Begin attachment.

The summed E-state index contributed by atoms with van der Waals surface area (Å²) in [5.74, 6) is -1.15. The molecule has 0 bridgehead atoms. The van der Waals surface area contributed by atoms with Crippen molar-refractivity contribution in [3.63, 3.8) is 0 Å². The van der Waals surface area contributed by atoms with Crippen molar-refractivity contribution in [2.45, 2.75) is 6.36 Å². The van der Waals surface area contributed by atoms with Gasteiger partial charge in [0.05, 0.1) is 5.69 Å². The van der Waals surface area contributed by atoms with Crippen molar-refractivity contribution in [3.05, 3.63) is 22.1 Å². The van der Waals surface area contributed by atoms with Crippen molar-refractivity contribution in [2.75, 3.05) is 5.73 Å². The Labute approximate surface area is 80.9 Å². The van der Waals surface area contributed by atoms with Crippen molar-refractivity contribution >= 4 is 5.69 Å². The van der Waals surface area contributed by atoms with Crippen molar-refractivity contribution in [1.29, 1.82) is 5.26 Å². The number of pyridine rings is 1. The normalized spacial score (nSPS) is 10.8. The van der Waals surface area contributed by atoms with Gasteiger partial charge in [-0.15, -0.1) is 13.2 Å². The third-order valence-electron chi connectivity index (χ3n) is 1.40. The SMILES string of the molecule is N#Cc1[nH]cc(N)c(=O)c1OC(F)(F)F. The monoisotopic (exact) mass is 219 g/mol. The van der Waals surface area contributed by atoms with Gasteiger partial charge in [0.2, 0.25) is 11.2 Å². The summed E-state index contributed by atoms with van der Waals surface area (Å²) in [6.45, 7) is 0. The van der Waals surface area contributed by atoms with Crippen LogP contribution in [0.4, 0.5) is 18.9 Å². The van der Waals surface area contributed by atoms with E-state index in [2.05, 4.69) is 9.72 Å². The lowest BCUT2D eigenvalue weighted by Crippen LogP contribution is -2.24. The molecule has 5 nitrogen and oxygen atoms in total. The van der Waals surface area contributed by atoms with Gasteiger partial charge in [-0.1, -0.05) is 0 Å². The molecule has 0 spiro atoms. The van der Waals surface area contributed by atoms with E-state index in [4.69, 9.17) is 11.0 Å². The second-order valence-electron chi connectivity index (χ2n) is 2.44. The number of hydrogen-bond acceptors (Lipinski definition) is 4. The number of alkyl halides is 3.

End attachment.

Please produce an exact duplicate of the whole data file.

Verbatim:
The summed E-state index contributed by atoms with van der Waals surface area (Å²) in [5.74, 6) is -1.15. The molecule has 0 bridgehead atoms. The van der Waals surface area contributed by atoms with Crippen molar-refractivity contribution in [3.63, 3.8) is 0 Å². The van der Waals surface area contributed by atoms with Crippen molar-refractivity contribution in [2.45, 2.75) is 6.36 Å². The van der Waals surface area contributed by atoms with Gasteiger partial charge in [0.05, 0.1) is 5.69 Å². The van der Waals surface area contributed by atoms with Crippen molar-refractivity contribution in [3.05, 3.63) is 22.1 Å². The van der Waals surface area contributed by atoms with Crippen molar-refractivity contribution in [2.75, 3.05) is 5.73 Å². The Labute approximate surface area is 80.9 Å². The van der Waals surface area contributed by atoms with Crippen molar-refractivity contribution >= 4 is 5.69 Å². The van der Waals surface area contributed by atoms with Crippen molar-refractivity contribution in [1.29, 1.82) is 5.26 Å². The number of pyridine rings is 1. The normalized spacial score (nSPS) is 10.8. The van der Waals surface area contributed by atoms with Gasteiger partial charge in [-0.15, -0.1) is 13.2 Å². The third-order valence-electron chi connectivity index (χ3n) is 1.40. The SMILES string of the molecule is N#Cc1[nH]cc(N)c(=O)c1OC(F)(F)F. The monoisotopic (exact) mass is 219 g/mol. The van der Waals surface area contributed by atoms with Gasteiger partial charge in [0.2, 0.25) is 11.2 Å². The summed E-state index contributed by atoms with van der Waals surface area (Å²) in [6.45, 7) is 0. The van der Waals surface area contributed by atoms with Crippen LogP contribution in [0.4, 0.5) is 18.9 Å². The van der Waals surface area contributed by atoms with E-state index in [2.05, 4.69) is 9.72 Å². The lowest BCUT2D eigenvalue weighted by Crippen LogP contribution is -2.24. The molecule has 5 nitrogen and oxygen atoms in total. The van der Waals surface area contributed by atoms with Gasteiger partial charge in [-0.1, -0.05) is 0 Å². The molecule has 0 spiro atoms. The van der Waals surface area contributed by atoms with E-state index in [4.69, 9.17) is 11.0 Å². The second-order valence-electron chi connectivity index (χ2n) is 2.44. The number of hydrogen-bond acceptors (Lipinski definition) is 4. The number of alkyl halides is 3.